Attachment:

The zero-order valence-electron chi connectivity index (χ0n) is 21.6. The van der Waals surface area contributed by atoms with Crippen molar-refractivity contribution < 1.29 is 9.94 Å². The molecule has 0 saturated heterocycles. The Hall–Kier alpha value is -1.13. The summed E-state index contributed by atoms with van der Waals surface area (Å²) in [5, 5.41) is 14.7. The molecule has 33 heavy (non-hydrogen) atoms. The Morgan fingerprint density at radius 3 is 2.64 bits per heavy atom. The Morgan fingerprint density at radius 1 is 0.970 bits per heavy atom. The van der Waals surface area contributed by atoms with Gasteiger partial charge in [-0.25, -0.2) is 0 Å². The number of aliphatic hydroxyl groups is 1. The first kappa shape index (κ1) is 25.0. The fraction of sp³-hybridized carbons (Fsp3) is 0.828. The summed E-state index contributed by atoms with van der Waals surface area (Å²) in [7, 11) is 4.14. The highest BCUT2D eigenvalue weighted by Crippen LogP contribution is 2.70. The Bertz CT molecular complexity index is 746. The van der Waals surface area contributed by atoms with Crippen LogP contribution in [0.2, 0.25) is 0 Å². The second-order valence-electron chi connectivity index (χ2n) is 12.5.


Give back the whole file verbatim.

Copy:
The zero-order valence-electron chi connectivity index (χ0n) is 21.6. The van der Waals surface area contributed by atoms with Crippen molar-refractivity contribution < 1.29 is 9.94 Å². The molecule has 0 saturated heterocycles. The Hall–Kier alpha value is -1.13. The summed E-state index contributed by atoms with van der Waals surface area (Å²) in [5, 5.41) is 14.7. The molecule has 33 heavy (non-hydrogen) atoms. The Morgan fingerprint density at radius 3 is 2.64 bits per heavy atom. The Morgan fingerprint density at radius 1 is 0.970 bits per heavy atom. The van der Waals surface area contributed by atoms with Gasteiger partial charge in [-0.25, -0.2) is 0 Å². The number of aliphatic hydroxyl groups is 1. The first kappa shape index (κ1) is 25.0. The fraction of sp³-hybridized carbons (Fsp3) is 0.828. The summed E-state index contributed by atoms with van der Waals surface area (Å²) in [7, 11) is 4.14. The highest BCUT2D eigenvalue weighted by Crippen LogP contribution is 2.70. The Bertz CT molecular complexity index is 746. The van der Waals surface area contributed by atoms with Crippen LogP contribution in [0.2, 0.25) is 0 Å². The second-order valence-electron chi connectivity index (χ2n) is 12.5.